Gravely and his motor plow

Posted by Dave Tabler | September 8, 2016

Dear Sir:

During the past year, I have had occasion to discuss the business situation with practically every business man in the City of Charleston and suburbs. Our very limited number of productive enterprises and our crippled coal industries are not sufficient. The trade balance is against us. What is the remedy? There is but one remedy-Production.

We must produce something that will bring in more money than we pay out, or we are bound to go broke. People and jobs are two things necessary to keep the wheels of business going. How are we going to get them? Make the jobs and the people will come.

Put some of (your) money into productive enterprises and the problem is solved.


Start factories, produce something that people will buy. Production is the very foundation of our existence. Without it, we are lost. Vacant lots, empty houses and idle factories do not pay dividends.

The Gravely® Motor Plow has been developed from an Idea to a commercial reality and a factory with a small production. We are getting orders by the carload. Today’s mail brought orders for 31 Motor Plows. The number that we can sell is limited only by the number we can make. There are approximately twenty million people in the United States alone that need the machine. One salesman sold all we made last year in 90 days time.

The question is, does Charleston want a factory, something like the National Cash Register Company of Dayton, Ohio, Eastman Kodak Company of Rochester, and others that employ workmen by the thousands and make real business for the community or does it not? Our product SELLS, STAYS SOLD, AND REPEATS.

The Motor Plow is one of a number of things that will help to bring prosperity back, by bringing the money back and making jobs for men. Think it over.

Benjamin Gravely

Benjamin Franklin Gravely (1876-1953) had a dream: to build a tractor which would revolutionize gardening and lawn maintenance for the homeowner. He had a lot in common with his namesake. He was a tinkerer, someone who wanted to find a way to make things work better. Over the course of his lifetime, he filed 65 patents. Most of these were related to photography, which was his primary business, but he is best remembered for his farm and garden equipment.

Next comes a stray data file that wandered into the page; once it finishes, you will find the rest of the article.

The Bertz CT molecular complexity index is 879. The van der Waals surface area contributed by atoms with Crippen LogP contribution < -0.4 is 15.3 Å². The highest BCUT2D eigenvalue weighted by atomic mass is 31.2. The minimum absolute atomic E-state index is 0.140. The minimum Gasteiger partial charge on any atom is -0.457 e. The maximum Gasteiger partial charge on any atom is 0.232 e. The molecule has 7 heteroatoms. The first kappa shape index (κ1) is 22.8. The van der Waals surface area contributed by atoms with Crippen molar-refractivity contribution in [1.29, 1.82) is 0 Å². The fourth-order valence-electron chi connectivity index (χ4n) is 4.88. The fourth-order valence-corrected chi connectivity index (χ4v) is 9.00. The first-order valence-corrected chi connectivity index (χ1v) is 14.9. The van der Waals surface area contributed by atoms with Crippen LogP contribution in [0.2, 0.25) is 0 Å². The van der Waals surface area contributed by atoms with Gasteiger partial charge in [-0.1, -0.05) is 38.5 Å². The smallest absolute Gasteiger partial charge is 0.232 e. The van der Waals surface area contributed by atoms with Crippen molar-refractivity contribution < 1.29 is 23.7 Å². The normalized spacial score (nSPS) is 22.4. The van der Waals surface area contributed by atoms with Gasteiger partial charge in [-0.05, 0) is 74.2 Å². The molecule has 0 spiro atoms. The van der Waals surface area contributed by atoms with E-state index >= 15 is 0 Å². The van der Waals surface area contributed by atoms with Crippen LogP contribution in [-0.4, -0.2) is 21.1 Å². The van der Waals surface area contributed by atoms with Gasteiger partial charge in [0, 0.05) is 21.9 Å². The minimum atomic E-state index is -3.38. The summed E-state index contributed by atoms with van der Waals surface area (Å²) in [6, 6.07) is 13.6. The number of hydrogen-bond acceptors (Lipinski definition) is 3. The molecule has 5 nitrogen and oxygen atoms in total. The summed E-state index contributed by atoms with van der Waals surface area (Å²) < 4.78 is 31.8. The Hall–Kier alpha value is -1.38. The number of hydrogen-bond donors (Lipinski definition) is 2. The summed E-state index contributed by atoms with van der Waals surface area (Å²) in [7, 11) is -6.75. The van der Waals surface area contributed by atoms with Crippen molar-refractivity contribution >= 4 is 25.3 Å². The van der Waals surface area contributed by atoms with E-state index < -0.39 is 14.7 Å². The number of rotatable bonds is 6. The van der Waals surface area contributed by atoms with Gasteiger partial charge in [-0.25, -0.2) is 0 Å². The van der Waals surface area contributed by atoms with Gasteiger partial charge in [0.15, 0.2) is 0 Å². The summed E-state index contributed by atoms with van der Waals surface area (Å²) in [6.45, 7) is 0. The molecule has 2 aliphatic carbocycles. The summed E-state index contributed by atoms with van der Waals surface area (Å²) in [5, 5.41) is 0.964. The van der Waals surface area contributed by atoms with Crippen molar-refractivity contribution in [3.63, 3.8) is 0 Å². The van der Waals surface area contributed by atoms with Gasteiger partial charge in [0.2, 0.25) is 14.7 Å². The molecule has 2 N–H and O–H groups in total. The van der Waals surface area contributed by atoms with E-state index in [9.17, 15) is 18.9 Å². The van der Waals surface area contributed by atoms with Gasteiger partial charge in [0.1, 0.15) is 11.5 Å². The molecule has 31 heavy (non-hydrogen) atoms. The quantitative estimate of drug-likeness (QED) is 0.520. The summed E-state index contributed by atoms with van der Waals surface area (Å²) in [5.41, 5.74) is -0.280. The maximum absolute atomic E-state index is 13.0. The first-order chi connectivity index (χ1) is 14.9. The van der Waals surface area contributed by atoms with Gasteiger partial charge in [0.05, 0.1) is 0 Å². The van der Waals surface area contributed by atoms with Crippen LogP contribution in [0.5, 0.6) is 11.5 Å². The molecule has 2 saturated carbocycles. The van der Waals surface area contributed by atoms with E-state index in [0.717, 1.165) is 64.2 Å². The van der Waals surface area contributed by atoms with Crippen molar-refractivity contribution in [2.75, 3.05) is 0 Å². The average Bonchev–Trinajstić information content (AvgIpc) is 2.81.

Around 1920, Gravely first decided to build and market gas powered tractors commercially. Partly as a result of the above letter, he and several backers raised enough capital to purchase an old factory in the Dunbar, WV area that had previously been used for the manufacture of tires. The Gravely Motor Plow and Cultivator Company opened its doors two years later.

Gravely Motor Plow patentU.S. Patent 1,207,539 Motor Plow Application filed September 8, 1915 by Benjamin F. Gravely, Jr. of Charleston, West Virginia. Patent awarded December 5, 1916. This is the patent on which the Gravely Model D was based.

Even while working as a Charleston portrait studio photographer to support his family, Gravely had long tinkered with the idea of a power-driven push plow. As early as 1911, he was working on a rough design for his garden cultivator. It was a crude affair, powered by a 2.5 horsepower engine, and one belt driven wheel. It was a simple farm implement, made from his hand push cultivator and an old Indian motorcycle that had been given to him.

Gravely may have stumbled on to the cultivator idea by accident. Historians believe he was trying to invent a posthole digger, when it got away from him. It dug a furrow from one end of the garden to the other, before he got it under control.

Ben Gravely finally patented his one-wheeled cultivator for the small family farmer in 1916, and there was nothing similar to it. The first Model D tractor, rolled out in 1922, had 40 or 50 attachments.

Gravely tractors have been in production ever since the Dunbar factory opened. Today, the attachments will still fit tractors made years ago. Since the attachments are expensive — sometimes thousands of dollars – owners are reassured that they can accumulate them over time. That goes far in explaining the almost cultish loyalty surrounding the tractor.

Special thanks to Ed French for his input on this article.


Summer 1997 Goldenseal magazine, cover article

Benjamin+Franklin+Gravely Dunbar+WV +Gravely+tractors appalachia appalachian+history appalachian+mountains+history

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Those men would eat like hungry men do eat, you know